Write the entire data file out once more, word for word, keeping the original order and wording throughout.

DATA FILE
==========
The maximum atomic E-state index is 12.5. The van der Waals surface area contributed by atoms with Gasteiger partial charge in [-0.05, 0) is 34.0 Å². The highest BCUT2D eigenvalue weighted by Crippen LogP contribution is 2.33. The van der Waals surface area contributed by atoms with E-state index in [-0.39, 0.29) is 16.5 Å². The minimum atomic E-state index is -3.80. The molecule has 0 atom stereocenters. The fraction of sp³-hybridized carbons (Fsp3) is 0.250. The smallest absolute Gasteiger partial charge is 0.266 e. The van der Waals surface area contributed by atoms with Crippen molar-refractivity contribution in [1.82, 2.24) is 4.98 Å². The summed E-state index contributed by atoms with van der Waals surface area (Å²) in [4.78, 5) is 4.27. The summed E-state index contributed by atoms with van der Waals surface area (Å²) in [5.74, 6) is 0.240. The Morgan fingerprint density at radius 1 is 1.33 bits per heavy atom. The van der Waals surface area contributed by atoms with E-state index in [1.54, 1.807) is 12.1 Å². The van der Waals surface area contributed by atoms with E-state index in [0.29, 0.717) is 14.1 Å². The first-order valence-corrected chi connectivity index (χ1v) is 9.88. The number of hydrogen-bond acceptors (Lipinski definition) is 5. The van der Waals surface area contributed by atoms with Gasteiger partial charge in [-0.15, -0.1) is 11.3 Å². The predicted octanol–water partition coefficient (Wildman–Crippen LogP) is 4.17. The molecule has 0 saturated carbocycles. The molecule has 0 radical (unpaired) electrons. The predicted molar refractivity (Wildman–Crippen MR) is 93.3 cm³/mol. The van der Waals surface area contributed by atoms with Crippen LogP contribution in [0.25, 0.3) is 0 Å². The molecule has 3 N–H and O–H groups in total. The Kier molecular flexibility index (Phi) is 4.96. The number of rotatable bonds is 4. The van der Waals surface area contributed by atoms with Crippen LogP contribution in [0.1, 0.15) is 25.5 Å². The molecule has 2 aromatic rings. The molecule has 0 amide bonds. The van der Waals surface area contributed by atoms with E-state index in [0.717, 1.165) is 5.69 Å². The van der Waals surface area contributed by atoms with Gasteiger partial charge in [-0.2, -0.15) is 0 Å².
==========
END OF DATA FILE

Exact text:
The maximum atomic E-state index is 12.5. The van der Waals surface area contributed by atoms with Gasteiger partial charge in [-0.05, 0) is 34.0 Å². The highest BCUT2D eigenvalue weighted by Crippen LogP contribution is 2.33. The van der Waals surface area contributed by atoms with E-state index in [-0.39, 0.29) is 16.5 Å². The minimum atomic E-state index is -3.80. The molecule has 0 atom stereocenters. The fraction of sp³-hybridized carbons (Fsp3) is 0.250. The smallest absolute Gasteiger partial charge is 0.266 e. The van der Waals surface area contributed by atoms with Crippen molar-refractivity contribution in [1.82, 2.24) is 4.98 Å². The summed E-state index contributed by atoms with van der Waals surface area (Å²) in [4.78, 5) is 4.27. The summed E-state index contributed by atoms with van der Waals surface area (Å²) in [5.74, 6) is 0.240. The Morgan fingerprint density at radius 1 is 1.33 bits per heavy atom. The van der Waals surface area contributed by atoms with E-state index in [1.54, 1.807) is 12.1 Å². The van der Waals surface area contributed by atoms with E-state index in [0.29, 0.717) is 14.1 Å². The first-order valence-corrected chi connectivity index (χ1v) is 9.88. The number of hydrogen-bond acceptors (Lipinski definition) is 5. The van der Waals surface area contributed by atoms with Gasteiger partial charge in [-0.15, -0.1) is 11.3 Å². The predicted octanol–water partition coefficient (Wildman–Crippen LogP) is 4.17. The molecule has 0 saturated carbocycles. The molecule has 0 radical (unpaired) electrons. The predicted molar refractivity (Wildman–Crippen MR) is 93.3 cm³/mol. The van der Waals surface area contributed by atoms with Crippen LogP contribution in [0.25, 0.3) is 0 Å². The molecule has 3 N–H and O–H groups in total. The Kier molecular flexibility index (Phi) is 4.96. The number of rotatable bonds is 4. The van der Waals surface area contributed by atoms with Crippen LogP contribution in [0.1, 0.15) is 25.5 Å². The molecule has 2 aromatic rings. The molecule has 0 amide bonds. The van der Waals surface area contributed by atoms with E-state index in [0.717, 1.165) is 5.69 Å². The van der Waals surface area contributed by atoms with Gasteiger partial charge in [-0.2, -0.15) is 0 Å².